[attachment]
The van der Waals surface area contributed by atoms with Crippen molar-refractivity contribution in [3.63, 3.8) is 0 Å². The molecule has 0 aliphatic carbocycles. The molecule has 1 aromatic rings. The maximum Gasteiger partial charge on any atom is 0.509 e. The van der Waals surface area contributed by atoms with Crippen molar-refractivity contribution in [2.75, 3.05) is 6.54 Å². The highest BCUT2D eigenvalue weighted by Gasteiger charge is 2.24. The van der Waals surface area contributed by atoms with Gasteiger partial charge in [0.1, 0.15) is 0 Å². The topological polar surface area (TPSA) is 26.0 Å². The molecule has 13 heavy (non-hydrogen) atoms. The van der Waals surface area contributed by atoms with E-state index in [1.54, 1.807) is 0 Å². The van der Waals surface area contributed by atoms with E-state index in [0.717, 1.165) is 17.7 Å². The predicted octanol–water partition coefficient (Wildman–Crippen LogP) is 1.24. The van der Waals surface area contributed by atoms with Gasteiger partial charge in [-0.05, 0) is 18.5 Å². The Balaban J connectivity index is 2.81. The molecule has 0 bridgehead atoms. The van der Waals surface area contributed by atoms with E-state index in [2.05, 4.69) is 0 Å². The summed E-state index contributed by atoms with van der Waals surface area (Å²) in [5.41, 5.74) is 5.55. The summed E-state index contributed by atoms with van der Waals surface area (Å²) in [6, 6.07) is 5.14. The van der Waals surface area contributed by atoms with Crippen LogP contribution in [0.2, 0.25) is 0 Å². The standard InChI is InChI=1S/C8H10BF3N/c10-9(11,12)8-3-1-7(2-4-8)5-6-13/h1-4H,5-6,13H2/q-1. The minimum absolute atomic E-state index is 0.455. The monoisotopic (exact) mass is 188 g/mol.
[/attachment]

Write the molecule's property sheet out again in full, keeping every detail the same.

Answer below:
The van der Waals surface area contributed by atoms with Crippen molar-refractivity contribution in [3.63, 3.8) is 0 Å². The molecule has 0 aliphatic carbocycles. The molecule has 1 aromatic rings. The maximum Gasteiger partial charge on any atom is 0.509 e. The van der Waals surface area contributed by atoms with Crippen molar-refractivity contribution in [2.75, 3.05) is 6.54 Å². The highest BCUT2D eigenvalue weighted by Gasteiger charge is 2.24. The van der Waals surface area contributed by atoms with Gasteiger partial charge in [0.1, 0.15) is 0 Å². The topological polar surface area (TPSA) is 26.0 Å². The molecule has 13 heavy (non-hydrogen) atoms. The van der Waals surface area contributed by atoms with E-state index in [1.54, 1.807) is 0 Å². The van der Waals surface area contributed by atoms with E-state index in [0.717, 1.165) is 17.7 Å². The predicted octanol–water partition coefficient (Wildman–Crippen LogP) is 1.24. The van der Waals surface area contributed by atoms with Gasteiger partial charge in [-0.05, 0) is 18.5 Å². The Balaban J connectivity index is 2.81. The molecule has 0 bridgehead atoms. The van der Waals surface area contributed by atoms with E-state index in [2.05, 4.69) is 0 Å². The summed E-state index contributed by atoms with van der Waals surface area (Å²) in [5.41, 5.74) is 5.55. The summed E-state index contributed by atoms with van der Waals surface area (Å²) in [6, 6.07) is 5.14. The van der Waals surface area contributed by atoms with Crippen LogP contribution in [0.2, 0.25) is 0 Å². The standard InChI is InChI=1S/C8H10BF3N/c10-9(11,12)8-3-1-7(2-4-8)5-6-13/h1-4H,5-6,13H2/q-1. The minimum absolute atomic E-state index is 0.455. The monoisotopic (exact) mass is 188 g/mol.